Partners: HERD International, Nepal, Liverpool School of Tropical Medicine & Queen Margaret University, UK
Nepal is a fragile setting that faces developmental, political and environmental challenges. Since 2015, the country has been transitioning to a federal republic with three tiers of government (federal, provincial and local or municipality), where authority is devolved to local or municipality governments to make their own plans and programmes including delivery of basic health services. This decentralisation has allowed increased decision space at local levels, although this is constrained by systemic, capacity and resource issues. These constraints include inadequate staff and absenteeism, short opening hours of facilities, poor supervision and monitoring, shortage of supplies and medicines, weak monitoring and supervision, poor referral system between levels of care, weak engagement of stakeholders and poor financial management. The COVID-19 pandemic has excacerbated these issues. Strengthening the health system at the municipality level is critical. Some interventions are being implemented, however, local and context-specific evidence on how these interventions are being implemented, their effects and how they should be adapted is missing.
The aim of this study is to understand and support building resilient health systems by strengthening the capacity of local government in health sector governance and planning. This will enable the delivery of quality and gender-equitable basic health services that leave no one behind.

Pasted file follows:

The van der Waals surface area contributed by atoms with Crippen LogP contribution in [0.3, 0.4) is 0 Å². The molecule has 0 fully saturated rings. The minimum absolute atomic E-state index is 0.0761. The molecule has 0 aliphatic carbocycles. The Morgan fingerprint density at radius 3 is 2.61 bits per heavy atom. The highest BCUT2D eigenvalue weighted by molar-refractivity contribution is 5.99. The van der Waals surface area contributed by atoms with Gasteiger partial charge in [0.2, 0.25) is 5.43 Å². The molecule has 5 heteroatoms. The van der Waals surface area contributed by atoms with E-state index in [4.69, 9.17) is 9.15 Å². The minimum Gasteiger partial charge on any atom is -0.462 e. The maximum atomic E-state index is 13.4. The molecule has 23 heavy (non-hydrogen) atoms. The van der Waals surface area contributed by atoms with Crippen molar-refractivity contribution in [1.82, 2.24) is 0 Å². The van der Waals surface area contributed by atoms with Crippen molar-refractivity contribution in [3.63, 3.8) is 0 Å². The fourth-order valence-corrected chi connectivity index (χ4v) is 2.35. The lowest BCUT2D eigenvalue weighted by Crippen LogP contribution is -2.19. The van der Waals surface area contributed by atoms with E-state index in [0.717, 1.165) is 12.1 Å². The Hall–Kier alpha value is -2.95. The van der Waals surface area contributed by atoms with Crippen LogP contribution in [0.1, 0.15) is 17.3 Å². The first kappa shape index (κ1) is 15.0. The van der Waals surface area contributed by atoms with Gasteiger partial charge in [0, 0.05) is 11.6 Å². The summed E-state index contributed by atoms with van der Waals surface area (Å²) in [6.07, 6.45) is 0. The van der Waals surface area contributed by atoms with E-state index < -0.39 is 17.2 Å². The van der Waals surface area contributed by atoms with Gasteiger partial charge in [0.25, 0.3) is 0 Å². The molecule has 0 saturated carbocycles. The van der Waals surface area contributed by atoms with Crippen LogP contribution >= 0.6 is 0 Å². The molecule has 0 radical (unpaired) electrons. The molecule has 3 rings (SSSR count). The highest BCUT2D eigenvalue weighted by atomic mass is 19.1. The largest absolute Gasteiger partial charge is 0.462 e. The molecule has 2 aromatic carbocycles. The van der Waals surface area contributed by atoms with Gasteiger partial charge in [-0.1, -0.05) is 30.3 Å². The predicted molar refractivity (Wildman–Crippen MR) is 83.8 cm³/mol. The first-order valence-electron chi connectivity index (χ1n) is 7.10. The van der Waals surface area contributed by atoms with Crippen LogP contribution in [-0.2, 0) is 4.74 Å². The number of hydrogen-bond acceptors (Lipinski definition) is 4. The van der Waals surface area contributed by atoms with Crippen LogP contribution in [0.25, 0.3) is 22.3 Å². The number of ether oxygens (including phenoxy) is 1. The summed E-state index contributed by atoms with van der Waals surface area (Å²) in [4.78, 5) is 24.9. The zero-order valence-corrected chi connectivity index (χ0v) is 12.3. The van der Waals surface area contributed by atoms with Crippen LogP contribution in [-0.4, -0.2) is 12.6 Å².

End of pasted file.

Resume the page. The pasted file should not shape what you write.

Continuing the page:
Our study design is participatory action research using a learning site. We will establish the learning site in Kapilvastu Municipality where we will work alongside local health systems stakeholders over three years to co-produce knowledge about the local health system and promote action that will strengthen the health system to deliver gender-equitable and quality services. The action research cycle includes working closely with local stakeholders to identify priority areas for action, develop and deliver interventions, and then adapt the interventions in critical reflection meetings. The cycle will be undertaken three times, addressing different priority areas. This will generate innovative, timely and relevant evidence with the aim of developing a stronger and more resilient health system, that is responsive, inclusive, gender-equitable and sustainable.
Top image: Kapilvastu Hospital (our learning site) during the COVID-19 pandemic. Patients can be seen being treated outside the hospital
Bottom image: A man looks at a Citizens’ Charter installed outside Kapilvastu Hospital. The charter contains information about services, costs, departments etc to give clients easy access to services.